I’ve been getting ready for Christmas and the New Year, and am having fun following the traditions I’ve built up over the years. Like most people, I put up a Christmas tree and a few decorations. My husband had fun when I pulled out the mistletoe. I indulged my love of baking by making all kinds of cookies to share with family, friends, and my husband’s co-workers.
In Tlefas, naturally, they don’t have a holiday that started with Jesus’ birth. But they do celebrate the New Year.
In the villages…
Everyone cleans their houses, places of work, and common areas of the town. It’s considered a volunteer act to help sweep streets and workplaces, but everyone knows they need to show up.
The last Saturday of Urartu, the last month of the year, is a special day to commemorate getting through another year in safety. The whole village gathers for a moment of silence to remember those who died during the past year.
Then they celebrate with special meal, consisting of mutton, a stew of potatoes, carrots and cabbages. As a treat they have some fruit, nuts and a small loaves of white bread.
The local school organizes games for the children. All are non-competitive. The children are divided into teams and the teams have to complete a task together. Everyone gets prizes in the form of nuts or dried fruit.
In villages, the whole village gathers in the town hall. The larger towns divide up by trade union or district, as does the capital.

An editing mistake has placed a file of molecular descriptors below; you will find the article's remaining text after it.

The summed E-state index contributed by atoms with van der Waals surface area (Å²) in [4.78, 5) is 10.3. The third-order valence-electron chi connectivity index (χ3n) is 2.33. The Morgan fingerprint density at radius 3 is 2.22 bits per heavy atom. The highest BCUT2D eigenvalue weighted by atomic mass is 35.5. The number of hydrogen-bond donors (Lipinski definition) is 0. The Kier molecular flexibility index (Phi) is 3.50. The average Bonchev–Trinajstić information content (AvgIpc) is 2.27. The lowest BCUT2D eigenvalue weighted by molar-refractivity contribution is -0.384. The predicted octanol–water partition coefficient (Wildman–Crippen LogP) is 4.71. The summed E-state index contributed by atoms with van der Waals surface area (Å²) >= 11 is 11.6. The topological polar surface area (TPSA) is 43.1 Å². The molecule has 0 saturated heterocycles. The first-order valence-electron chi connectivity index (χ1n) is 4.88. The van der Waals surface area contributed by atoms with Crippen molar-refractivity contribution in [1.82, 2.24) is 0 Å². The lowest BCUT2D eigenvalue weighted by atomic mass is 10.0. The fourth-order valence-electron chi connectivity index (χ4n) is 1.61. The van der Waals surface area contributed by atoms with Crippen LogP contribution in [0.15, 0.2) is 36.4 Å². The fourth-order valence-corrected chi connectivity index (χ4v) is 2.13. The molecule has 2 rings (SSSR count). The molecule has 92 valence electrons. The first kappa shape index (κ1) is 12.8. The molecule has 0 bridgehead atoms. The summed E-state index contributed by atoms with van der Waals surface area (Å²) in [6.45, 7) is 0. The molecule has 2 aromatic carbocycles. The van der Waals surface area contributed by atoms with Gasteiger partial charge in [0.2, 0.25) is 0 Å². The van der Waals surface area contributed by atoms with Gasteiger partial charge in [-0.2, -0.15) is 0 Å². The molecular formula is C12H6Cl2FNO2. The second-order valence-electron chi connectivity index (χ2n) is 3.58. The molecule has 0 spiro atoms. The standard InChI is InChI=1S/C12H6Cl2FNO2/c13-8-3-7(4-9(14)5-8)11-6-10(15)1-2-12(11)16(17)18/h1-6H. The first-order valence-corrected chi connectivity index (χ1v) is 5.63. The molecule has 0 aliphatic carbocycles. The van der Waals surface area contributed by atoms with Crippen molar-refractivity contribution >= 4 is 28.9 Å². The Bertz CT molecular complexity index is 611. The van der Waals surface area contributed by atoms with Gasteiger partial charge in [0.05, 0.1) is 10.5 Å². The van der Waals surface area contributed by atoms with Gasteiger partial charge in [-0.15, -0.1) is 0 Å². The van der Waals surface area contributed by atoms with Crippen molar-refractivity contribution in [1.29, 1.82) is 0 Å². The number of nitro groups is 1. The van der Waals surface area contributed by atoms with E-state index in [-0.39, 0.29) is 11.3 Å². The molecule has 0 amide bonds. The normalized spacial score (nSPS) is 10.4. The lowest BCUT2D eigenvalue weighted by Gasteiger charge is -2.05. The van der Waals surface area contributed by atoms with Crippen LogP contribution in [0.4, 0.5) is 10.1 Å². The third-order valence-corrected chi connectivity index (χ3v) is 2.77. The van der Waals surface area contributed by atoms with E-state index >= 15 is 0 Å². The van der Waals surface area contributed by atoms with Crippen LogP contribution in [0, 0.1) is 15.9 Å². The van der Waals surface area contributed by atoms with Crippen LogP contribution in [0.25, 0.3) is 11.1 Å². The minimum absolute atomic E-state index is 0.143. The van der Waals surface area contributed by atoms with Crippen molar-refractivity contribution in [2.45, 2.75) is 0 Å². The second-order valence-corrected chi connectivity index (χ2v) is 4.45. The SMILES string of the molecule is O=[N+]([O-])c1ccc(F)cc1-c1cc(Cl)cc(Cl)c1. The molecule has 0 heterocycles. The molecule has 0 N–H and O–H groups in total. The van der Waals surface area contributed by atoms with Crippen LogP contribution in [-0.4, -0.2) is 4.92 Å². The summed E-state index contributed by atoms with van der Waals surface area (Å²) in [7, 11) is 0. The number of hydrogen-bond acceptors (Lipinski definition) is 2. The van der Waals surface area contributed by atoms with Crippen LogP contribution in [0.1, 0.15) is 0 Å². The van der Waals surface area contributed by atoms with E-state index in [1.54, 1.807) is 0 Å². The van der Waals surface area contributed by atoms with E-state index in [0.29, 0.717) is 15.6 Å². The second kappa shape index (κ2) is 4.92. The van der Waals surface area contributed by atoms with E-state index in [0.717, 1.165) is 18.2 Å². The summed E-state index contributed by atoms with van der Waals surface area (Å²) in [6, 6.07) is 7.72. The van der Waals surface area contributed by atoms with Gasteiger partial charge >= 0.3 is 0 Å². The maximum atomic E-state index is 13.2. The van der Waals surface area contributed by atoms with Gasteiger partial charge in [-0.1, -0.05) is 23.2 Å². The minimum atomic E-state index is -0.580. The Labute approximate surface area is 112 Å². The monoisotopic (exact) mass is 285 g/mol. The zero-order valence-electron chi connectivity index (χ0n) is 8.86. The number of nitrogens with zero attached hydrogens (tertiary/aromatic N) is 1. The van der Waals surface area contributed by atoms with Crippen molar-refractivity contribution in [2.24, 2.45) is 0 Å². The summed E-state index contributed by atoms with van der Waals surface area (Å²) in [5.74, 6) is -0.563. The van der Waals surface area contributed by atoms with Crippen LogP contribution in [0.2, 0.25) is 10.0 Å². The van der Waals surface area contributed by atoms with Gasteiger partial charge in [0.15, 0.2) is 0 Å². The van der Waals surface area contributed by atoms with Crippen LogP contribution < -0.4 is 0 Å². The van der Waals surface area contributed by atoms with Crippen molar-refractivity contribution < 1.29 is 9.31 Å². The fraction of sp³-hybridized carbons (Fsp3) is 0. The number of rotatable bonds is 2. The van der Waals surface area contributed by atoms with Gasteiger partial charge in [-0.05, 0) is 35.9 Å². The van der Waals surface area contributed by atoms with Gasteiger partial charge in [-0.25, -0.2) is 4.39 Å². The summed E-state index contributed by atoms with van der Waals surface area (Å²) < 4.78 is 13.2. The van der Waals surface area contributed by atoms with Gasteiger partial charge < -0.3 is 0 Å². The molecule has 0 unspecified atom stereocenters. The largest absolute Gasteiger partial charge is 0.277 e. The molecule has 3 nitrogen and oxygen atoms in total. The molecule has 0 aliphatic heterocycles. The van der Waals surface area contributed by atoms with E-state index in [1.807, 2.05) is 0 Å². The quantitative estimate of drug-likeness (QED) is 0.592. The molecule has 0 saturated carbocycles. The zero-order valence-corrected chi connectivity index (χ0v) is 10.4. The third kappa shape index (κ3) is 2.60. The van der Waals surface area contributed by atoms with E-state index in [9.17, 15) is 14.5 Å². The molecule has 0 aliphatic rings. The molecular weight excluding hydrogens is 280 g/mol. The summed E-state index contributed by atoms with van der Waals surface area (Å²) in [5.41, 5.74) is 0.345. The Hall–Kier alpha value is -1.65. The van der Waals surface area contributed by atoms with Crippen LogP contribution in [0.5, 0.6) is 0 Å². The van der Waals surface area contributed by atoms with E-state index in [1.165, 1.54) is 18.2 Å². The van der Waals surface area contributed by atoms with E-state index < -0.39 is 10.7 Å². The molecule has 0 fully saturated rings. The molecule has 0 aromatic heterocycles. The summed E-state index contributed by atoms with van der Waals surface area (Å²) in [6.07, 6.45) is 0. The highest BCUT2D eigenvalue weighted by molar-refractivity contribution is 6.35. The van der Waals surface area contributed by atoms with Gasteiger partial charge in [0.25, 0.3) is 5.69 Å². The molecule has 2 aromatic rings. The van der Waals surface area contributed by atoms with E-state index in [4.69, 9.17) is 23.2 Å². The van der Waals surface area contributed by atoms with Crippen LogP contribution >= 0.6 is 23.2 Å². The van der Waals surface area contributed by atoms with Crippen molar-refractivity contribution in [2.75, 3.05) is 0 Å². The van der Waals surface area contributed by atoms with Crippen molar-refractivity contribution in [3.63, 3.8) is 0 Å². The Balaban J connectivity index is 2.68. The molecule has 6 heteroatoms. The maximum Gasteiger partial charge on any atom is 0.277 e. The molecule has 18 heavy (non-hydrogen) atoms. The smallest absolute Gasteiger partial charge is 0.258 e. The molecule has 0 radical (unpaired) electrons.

Meanwhile, the riskers…
Are also cleaning their houses. Some time during Urartu, they start sprouting lentil seeds to symbolize the rebirth of the New Year.
Then they celebrate the New Year with a big party that lasts all night. They gather in different homes to feast on roast war boar, deer, fish, spiced cakes, candy, wine, bread baked in braids and twists. Young men will dress up in grey costumes and masks, do tricks and play pranks on the little kids. The women bribe them with cakes to get them to give the kids the candy, nuts and carved wooden toys, such as dolls or toys.
If the weather is fine, they all troop out to the center of the camp and build a bonfire. They dance, drink, have an impromptu concert. Everyone has to contribute to the entertainment with a song, joke, or story. Elders tell stories of the sky-god and how he helped them flee the civil war and set up camps.
At some point during the evening, all the marriageable young men stand in a circle. They each have a small pile of corn in front of their feet. A hen is set free in the circle. Whoever the hen eats from, he will be next to be married. If both moons are out, they’ll repeat the game with the marriageable girls, using a rooster in place of the hen. One of the elders will half an apple and look at shapes in the core to see if they can tell what will happen in coming year.
Depending on the weather, some of the riskers will stay outside all night, to greet the first dawn of the New Year.
As far as the bandits…
They celebrate by doing as much raiding as they can during the fall, so they have enough to see them until spring, just in case weather too bad for caravans to travel. Some have been known to pose as traders and join the village celebrations in larger towns where it wouldn’t be too obvious a few extra folks are hanging around. They of course pick up whatever stuff is lying around that they are sure the villagers would want them to have.
And the pirates?
No one knows. They usually sail south for the winter, to unknown parts.